Once: The evening sun cast long shadows on the hidden Shaolin dojo.
The young boy they called Grasshopper was tired from many hours of practice, his knuckes bruised and raw from constantly punching posts and tiles. He was secretly hoping for the bit when he would get to play with the sharp swords and the throwing stars.
The sensei breathed in deep of the fragrance of the lotus blossom. He was older than the willow trees on the slopes of Mount Fuji, and the years had given him much wisdom.
"Tell me, grasshopper, which is the most difficult chess piece to master?" asked the venerable sensei.
"The knight?" asked the apprentice, hesitantly. "Because its leap is so unpredictable, like a dragon?"
"Wrong!" said the old man. "The knight is a simple beast. It's move is always from one colour to the next, and its move is always the same length. What is more, the knight is free from the first move of the game. Try again."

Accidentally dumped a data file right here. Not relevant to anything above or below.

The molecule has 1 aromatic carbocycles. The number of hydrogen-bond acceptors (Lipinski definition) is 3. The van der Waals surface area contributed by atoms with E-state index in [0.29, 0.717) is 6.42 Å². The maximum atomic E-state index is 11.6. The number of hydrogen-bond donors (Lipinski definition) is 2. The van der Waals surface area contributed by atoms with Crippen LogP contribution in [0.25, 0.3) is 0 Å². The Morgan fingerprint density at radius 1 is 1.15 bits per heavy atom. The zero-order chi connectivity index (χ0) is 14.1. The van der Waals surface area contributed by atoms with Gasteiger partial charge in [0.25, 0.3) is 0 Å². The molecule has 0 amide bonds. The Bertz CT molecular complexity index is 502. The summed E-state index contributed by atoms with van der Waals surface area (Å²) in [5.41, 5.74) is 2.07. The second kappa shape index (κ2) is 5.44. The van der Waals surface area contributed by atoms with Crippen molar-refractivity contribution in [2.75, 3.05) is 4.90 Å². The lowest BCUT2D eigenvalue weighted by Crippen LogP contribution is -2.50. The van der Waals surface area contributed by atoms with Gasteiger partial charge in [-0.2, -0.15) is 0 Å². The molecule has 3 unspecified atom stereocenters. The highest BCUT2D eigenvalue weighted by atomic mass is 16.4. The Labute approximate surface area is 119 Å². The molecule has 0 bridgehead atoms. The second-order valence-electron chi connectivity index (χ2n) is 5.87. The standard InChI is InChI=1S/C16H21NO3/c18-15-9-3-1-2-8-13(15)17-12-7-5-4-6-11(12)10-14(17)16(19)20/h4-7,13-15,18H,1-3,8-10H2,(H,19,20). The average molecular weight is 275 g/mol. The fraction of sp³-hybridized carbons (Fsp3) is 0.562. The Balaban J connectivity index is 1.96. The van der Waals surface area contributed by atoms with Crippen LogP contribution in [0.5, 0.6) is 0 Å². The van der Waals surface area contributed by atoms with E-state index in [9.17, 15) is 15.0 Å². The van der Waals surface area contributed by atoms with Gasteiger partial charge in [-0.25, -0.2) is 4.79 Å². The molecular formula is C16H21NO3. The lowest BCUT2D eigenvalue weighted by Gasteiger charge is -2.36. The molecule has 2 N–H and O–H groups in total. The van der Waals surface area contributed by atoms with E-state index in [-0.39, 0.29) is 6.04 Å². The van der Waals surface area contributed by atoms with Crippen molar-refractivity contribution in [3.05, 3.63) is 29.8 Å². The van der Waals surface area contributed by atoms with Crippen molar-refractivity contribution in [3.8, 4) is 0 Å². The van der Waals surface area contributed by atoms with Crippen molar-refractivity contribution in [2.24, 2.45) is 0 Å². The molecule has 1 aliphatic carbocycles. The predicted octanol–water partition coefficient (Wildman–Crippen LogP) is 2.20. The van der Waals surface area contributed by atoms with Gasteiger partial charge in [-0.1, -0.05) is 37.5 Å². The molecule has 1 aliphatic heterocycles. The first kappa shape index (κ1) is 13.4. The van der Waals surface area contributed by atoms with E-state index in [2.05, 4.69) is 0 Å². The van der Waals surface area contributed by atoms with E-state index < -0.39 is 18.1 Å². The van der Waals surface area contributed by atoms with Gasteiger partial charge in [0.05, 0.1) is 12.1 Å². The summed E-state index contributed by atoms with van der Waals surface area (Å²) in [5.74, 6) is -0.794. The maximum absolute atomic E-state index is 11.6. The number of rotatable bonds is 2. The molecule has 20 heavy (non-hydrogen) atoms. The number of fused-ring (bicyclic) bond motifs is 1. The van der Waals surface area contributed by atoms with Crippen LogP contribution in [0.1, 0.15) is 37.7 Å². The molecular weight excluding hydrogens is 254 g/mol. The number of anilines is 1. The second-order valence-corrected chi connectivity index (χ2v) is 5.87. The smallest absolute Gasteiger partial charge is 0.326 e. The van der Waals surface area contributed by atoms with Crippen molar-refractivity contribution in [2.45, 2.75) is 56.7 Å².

"The queen, because she must not be advanced too quickly?"
The sensei smiled gently. "A good answer, little one. But not correct. The most complicated piece is the rook."
Grasshopper was puzzled. "But the rook is so simple! Up and down, left and right."
"You still have much to learn before you can attain mastery. Observe this game of chess. By move 7, white had castled bringing his king rook into the game."
"By move 10, he had cleared all his pieces from the back rank so that his rooks could see each other."
"By move 15, both of his rooks had open or half open files to work with."
"By move 16, one of his rooks had reached the seventh rank."
"Black achieved none of these things. He never castled, never grabbed an open file, never joined his rooks together."
Grasshopper nodded. "I see, master. Yet white then gives away both of his powerful rooks. Why does he do this?"
The sensei smiled, in that infuriatingly smug way that he had. "Indeed, for he had driven the black rooks into such passive positions that mate was assured. Rooks make excellent attackers but very poor defenders."
"That is enough for today," says the sensei, wearily. "Remember, true mastery comes when you have learned to handle rooks. And when you can walk on the rice paper without leaving a mark, it will be time for you to leave."
"And maybe then I'll let you play with the swords and the throwing stars too."